What is translation? In its simple form, it means to turn symbols from one set to another, such as words from a body of text in one language to that of another. Translation and its emergence have played a very important role throughout history in bridging cultural and linguistic divides that have evolved through trade as well as a means of spreading traditions and religious beliefs.
Where and how did translation evolve? How has translation changed today and how will it be used in the future?
Sumerian bilingual text – Photo from Wikimedia – Caption – “This is the first known Sumerian-Akkadian bilingual tablet which dates back to around 2270 BC. The practice of translation is believed to have begun in Mesopotamia.”
Scholars believe that writing began to emerge in humans some 5,550 years ago. First with early pictorial signs in early Mesopotamian and Egypt, then we have evidence of fully-formed writing platforms as early as 1300 BC in China. With the development of written communication, translation became a necessary means of communication for the growth of populations and trade. While translation started within trade as a business translation for financial means, translation eventually found its way into culture, art, and religion as it proved to be an effective means of spreading your beliefs, values, and traditions to other people.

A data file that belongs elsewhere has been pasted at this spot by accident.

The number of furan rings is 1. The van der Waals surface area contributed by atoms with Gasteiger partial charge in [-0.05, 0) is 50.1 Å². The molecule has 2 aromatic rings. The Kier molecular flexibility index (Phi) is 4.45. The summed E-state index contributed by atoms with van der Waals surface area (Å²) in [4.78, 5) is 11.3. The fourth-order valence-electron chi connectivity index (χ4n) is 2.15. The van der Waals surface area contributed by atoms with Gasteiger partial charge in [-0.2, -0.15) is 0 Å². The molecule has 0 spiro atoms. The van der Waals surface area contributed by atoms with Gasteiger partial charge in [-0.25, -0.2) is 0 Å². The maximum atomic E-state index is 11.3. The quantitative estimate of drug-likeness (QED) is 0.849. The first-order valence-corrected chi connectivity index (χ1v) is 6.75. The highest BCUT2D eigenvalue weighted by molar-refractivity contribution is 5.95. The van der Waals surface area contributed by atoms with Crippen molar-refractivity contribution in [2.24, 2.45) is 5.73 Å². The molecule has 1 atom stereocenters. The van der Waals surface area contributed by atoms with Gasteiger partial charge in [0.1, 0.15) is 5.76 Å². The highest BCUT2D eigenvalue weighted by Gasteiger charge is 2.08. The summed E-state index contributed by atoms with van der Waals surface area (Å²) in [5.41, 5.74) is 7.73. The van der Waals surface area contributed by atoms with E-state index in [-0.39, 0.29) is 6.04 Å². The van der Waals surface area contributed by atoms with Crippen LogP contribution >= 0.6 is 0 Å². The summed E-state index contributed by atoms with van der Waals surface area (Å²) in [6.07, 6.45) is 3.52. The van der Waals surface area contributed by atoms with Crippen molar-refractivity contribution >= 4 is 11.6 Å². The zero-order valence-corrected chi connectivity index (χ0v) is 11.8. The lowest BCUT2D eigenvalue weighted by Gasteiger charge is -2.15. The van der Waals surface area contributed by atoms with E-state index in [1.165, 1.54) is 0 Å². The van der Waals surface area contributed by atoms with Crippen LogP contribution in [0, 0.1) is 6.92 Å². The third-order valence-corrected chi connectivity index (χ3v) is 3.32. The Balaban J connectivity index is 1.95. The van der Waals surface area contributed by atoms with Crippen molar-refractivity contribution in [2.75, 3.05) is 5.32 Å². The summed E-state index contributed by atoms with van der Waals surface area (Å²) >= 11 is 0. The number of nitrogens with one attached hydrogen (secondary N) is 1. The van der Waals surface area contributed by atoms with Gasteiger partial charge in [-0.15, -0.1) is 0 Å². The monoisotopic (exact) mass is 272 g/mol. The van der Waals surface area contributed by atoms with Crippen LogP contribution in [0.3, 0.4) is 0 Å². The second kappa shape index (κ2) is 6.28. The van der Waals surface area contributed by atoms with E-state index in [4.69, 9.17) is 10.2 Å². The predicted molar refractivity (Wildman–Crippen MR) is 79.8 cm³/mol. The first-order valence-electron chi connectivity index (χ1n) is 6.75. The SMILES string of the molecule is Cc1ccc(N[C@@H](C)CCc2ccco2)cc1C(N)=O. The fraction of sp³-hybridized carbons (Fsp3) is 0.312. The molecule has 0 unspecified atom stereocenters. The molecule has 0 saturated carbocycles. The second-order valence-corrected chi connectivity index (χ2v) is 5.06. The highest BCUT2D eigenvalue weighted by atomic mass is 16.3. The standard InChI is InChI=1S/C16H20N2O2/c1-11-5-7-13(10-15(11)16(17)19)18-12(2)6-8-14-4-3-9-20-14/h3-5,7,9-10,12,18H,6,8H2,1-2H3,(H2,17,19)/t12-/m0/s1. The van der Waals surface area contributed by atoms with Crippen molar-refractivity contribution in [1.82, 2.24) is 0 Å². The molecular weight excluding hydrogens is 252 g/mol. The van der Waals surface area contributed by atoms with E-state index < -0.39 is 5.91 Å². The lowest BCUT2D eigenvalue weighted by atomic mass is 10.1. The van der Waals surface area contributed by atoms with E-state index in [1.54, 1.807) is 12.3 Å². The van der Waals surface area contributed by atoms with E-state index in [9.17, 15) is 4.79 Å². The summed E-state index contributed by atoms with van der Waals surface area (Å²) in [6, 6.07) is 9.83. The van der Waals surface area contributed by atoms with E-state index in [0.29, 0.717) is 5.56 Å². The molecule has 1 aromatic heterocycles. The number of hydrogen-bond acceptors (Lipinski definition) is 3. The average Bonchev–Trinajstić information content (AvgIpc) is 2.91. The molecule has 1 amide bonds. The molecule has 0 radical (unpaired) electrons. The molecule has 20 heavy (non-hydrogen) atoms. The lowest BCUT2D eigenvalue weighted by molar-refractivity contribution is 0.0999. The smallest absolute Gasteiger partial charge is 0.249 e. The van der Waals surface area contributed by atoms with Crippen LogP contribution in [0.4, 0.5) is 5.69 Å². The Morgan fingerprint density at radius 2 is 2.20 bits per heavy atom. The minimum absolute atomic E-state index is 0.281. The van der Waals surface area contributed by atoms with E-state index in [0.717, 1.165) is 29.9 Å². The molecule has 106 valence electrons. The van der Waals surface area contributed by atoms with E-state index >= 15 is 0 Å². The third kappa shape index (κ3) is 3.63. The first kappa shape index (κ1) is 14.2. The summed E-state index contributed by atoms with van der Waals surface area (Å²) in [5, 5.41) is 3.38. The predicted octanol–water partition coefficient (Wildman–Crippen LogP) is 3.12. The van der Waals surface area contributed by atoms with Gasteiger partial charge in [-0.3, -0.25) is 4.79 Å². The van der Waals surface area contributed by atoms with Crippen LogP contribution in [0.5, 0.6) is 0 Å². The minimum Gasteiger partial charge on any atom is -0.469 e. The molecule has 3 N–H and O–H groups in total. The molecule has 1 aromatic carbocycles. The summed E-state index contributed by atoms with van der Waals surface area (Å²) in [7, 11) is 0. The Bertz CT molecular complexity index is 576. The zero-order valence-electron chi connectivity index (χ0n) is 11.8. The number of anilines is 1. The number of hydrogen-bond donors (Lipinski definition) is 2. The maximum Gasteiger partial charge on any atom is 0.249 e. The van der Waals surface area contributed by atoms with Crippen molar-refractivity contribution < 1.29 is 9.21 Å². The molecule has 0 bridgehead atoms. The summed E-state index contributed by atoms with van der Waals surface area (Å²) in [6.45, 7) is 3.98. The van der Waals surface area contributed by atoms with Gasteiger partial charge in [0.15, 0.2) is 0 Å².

The word “translation” and its meaning, comes from two different languages. The word itself comes from Latin and means “to bring or carry across” but its meaning is also derived from the Ancient Greek word metaphrasis which means “to speak across” which then led to the word metaphrase which means “word for word”. While the meaning of translation comes from these ancient languages it is believed that the those in the Mesopotamian region were the first to practice the art of translation.